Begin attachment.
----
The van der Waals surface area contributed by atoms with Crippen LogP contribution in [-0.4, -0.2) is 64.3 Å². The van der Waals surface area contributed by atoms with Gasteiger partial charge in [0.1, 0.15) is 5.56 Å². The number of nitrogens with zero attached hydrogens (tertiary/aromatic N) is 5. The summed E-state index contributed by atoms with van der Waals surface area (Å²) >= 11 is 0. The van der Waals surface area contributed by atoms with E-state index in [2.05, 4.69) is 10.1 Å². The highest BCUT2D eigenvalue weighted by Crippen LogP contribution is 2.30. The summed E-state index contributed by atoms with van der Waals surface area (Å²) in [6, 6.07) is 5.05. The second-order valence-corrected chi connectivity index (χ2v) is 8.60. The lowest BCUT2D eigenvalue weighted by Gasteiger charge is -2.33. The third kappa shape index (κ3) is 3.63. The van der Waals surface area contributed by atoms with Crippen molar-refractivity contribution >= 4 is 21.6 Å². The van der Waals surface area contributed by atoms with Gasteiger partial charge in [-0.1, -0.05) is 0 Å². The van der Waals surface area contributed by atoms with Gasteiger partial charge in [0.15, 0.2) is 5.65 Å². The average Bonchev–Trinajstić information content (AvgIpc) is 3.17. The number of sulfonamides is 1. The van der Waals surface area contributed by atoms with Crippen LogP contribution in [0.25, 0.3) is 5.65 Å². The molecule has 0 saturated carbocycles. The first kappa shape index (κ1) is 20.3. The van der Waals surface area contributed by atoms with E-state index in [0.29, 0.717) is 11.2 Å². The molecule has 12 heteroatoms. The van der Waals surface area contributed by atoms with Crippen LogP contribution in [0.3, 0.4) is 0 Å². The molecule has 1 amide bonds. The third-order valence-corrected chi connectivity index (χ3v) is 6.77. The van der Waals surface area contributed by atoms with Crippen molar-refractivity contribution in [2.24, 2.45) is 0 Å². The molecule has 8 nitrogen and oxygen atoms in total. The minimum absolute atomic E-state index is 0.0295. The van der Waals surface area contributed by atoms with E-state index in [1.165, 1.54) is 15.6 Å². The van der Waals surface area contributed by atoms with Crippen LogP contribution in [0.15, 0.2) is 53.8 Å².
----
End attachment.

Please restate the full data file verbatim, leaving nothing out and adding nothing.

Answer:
The van der Waals surface area contributed by atoms with Crippen LogP contribution in [-0.4, -0.2) is 64.3 Å². The van der Waals surface area contributed by atoms with Gasteiger partial charge in [0.1, 0.15) is 5.56 Å². The number of nitrogens with zero attached hydrogens (tertiary/aromatic N) is 5. The summed E-state index contributed by atoms with van der Waals surface area (Å²) >= 11 is 0. The van der Waals surface area contributed by atoms with E-state index in [2.05, 4.69) is 10.1 Å². The highest BCUT2D eigenvalue weighted by Crippen LogP contribution is 2.30. The summed E-state index contributed by atoms with van der Waals surface area (Å²) in [6, 6.07) is 5.05. The second-order valence-corrected chi connectivity index (χ2v) is 8.60. The lowest BCUT2D eigenvalue weighted by Gasteiger charge is -2.33. The third kappa shape index (κ3) is 3.63. The van der Waals surface area contributed by atoms with Crippen molar-refractivity contribution >= 4 is 21.6 Å². The van der Waals surface area contributed by atoms with Gasteiger partial charge in [-0.1, -0.05) is 0 Å². The van der Waals surface area contributed by atoms with Gasteiger partial charge in [0.15, 0.2) is 5.65 Å². The average Bonchev–Trinajstić information content (AvgIpc) is 3.17. The number of sulfonamides is 1. The van der Waals surface area contributed by atoms with Crippen LogP contribution in [0.25, 0.3) is 5.65 Å². The molecule has 0 saturated carbocycles. The first kappa shape index (κ1) is 20.3. The van der Waals surface area contributed by atoms with E-state index in [0.29, 0.717) is 11.2 Å². The molecule has 12 heteroatoms. The van der Waals surface area contributed by atoms with Crippen LogP contribution in [0.3, 0.4) is 0 Å². The molecule has 1 amide bonds. The third-order valence-corrected chi connectivity index (χ3v) is 6.77. The van der Waals surface area contributed by atoms with Crippen molar-refractivity contribution in [2.24, 2.45) is 0 Å². The molecule has 8 nitrogen and oxygen atoms in total. The minimum absolute atomic E-state index is 0.0295. The van der Waals surface area contributed by atoms with E-state index in [1.165, 1.54) is 15.6 Å². The van der Waals surface area contributed by atoms with Crippen LogP contribution in [0.15, 0.2) is 53.8 Å².